I, for one, am old enough to remember when candidates for president didn’t even announce their candidacies until after January 1 of a presidential election year. But no more! Although the next election is more than 14 months away, the campaign (and the media coverage of it) is already in full swing. And that usually means excessive attention to short-term fluctuations in public opinion: who’s up and who’s down in the latest poll and the profound significance of that – at least until the next poll says something completely different! And our addiction to polls doesn’t stop after the election. Elected officials, presidents in particular, constantly ride this ridiculous roller-coaster of short-term ups and downs in popularity, which we (guided by the media) invest with inflated significance.
Towards the end of the 2006 film The Queen, there is a wonderful scene when the British Prime Minister (Tony Blair) comes to the palace for his regular audience with the Queen. In the course of their conversation, the Prime Minister tries to reassure Her Majesty that her temporary slip in popularity at the time of her daughter-in-law’s death was - just that – temporary. To this, the older, wiser, and much more politically experienced Queen replies: “you saw those headlines, and you said, ‘one day that will happen to me.’ And it will, Mr. Blair, suddenly and without warning.” And, of course, by the time the movie was made that was exactly what had happened, which was probably why that scene was in the film and why that scene got the audience reaction it did when I first saw it!
Similarly, the 2008 PBS mini-series John Adams had a scene when the normally not particularly popular President Adams goes to the theater and unexpectedly receives a rapturous ovation thanks to a particular position he had recently taken. Unimpressed, Adams, who realizes how temporary and short-lived such a sudden burst of popularity probably may be, says to one of his associates: "A mob is still a mob, even if it's on your side"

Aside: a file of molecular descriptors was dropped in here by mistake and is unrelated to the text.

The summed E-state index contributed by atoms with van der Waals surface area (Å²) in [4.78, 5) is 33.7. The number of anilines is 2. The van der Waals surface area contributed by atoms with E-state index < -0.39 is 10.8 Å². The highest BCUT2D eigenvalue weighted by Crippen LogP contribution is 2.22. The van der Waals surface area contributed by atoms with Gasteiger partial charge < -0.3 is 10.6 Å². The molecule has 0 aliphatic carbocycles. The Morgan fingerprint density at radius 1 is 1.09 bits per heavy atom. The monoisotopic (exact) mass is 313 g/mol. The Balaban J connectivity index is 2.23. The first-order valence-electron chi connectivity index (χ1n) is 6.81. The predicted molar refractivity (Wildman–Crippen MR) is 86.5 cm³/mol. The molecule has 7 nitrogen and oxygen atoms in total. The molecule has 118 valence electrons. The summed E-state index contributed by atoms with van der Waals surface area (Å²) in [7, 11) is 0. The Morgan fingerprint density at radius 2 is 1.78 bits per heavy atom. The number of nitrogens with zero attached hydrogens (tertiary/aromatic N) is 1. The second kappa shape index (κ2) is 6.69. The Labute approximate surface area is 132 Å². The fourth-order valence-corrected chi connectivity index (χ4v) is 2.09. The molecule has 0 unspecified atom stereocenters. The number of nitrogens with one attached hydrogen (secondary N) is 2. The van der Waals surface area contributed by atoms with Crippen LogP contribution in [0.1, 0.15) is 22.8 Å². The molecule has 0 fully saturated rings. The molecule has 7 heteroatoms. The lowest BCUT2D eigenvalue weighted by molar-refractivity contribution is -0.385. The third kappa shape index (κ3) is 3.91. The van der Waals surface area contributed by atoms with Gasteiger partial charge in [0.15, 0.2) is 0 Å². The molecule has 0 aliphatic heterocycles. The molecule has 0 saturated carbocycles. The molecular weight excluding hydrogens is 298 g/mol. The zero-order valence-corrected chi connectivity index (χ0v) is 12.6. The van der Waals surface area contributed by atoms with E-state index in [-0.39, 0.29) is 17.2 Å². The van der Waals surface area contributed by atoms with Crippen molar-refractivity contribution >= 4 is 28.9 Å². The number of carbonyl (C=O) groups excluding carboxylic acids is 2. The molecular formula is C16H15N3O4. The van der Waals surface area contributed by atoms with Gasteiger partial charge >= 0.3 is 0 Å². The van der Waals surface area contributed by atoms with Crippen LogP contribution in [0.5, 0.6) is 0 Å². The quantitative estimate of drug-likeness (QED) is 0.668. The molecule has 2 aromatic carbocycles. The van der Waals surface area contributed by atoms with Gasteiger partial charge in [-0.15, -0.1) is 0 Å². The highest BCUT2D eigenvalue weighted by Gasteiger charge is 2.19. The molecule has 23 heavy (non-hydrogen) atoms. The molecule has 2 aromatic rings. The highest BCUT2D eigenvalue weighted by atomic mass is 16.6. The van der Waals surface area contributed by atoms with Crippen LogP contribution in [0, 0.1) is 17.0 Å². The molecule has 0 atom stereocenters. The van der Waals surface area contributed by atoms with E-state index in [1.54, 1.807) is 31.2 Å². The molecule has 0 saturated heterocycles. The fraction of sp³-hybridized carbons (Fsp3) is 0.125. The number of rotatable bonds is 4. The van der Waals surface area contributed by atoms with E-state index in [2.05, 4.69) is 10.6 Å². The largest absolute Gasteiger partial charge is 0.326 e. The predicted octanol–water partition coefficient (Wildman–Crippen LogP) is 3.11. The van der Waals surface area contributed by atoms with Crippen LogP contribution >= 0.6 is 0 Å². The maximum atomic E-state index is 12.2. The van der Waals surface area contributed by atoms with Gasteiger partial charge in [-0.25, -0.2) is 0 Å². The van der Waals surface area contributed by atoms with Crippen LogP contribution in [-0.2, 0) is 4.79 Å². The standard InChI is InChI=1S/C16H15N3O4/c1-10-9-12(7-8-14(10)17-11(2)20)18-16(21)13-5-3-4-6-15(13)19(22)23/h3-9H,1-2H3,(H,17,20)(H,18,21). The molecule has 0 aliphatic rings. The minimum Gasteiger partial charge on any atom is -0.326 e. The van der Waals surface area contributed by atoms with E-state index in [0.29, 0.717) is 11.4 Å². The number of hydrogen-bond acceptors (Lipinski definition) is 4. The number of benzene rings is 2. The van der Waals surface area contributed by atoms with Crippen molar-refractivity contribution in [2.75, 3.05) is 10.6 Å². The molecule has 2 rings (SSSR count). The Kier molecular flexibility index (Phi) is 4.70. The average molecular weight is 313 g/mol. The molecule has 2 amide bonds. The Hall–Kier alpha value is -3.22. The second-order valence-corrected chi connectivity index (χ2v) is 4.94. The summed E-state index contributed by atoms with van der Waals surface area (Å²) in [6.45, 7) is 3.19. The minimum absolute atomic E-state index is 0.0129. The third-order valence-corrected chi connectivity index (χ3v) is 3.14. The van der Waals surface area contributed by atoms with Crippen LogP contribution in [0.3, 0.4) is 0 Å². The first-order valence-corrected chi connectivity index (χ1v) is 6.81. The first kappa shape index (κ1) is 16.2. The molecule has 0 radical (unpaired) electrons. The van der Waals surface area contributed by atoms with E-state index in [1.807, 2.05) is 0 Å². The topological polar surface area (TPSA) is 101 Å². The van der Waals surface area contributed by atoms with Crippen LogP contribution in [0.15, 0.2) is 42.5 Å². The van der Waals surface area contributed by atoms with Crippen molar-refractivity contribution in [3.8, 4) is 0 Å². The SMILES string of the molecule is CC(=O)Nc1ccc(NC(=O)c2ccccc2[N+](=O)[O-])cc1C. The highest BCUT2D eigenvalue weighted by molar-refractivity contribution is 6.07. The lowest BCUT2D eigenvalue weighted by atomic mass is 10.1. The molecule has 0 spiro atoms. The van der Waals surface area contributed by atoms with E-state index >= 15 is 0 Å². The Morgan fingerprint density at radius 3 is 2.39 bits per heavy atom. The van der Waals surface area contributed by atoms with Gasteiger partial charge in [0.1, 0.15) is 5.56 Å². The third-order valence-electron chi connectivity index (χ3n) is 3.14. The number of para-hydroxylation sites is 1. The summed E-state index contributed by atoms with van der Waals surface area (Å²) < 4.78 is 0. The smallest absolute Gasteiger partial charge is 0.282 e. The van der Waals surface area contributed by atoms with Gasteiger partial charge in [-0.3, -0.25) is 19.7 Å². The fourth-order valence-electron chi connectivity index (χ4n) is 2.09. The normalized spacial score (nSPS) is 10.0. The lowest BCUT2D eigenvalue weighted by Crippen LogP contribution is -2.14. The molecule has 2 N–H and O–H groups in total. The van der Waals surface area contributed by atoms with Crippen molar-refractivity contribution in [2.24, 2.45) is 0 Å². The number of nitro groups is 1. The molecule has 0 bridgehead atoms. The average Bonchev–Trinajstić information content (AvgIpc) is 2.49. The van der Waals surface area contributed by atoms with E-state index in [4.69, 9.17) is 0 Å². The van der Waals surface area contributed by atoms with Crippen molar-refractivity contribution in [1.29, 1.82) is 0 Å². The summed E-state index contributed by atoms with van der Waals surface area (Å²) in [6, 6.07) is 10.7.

And, of course, what Adams understood and what the Queen was warning her Prime Minister about is all so very true. Popularity is ephemeral. Obviously, an important lesson for anyone who wants or depends on having a popular following!
Jesus also attracted a noticeable popular following in his time. Backtracking through 5 weeks of Sunday Gospel accounts to the story of the miraculous feeding of the 5000, we will recall how the delighted crowd responded by attempting to acclaim Jesus as their king – a dubious honor perhaps, given the perilous political situation in Israel at that time, but certainly a good barometer of Jesus’ popularity, thanks to his demonstrated prowess as a miracle worker.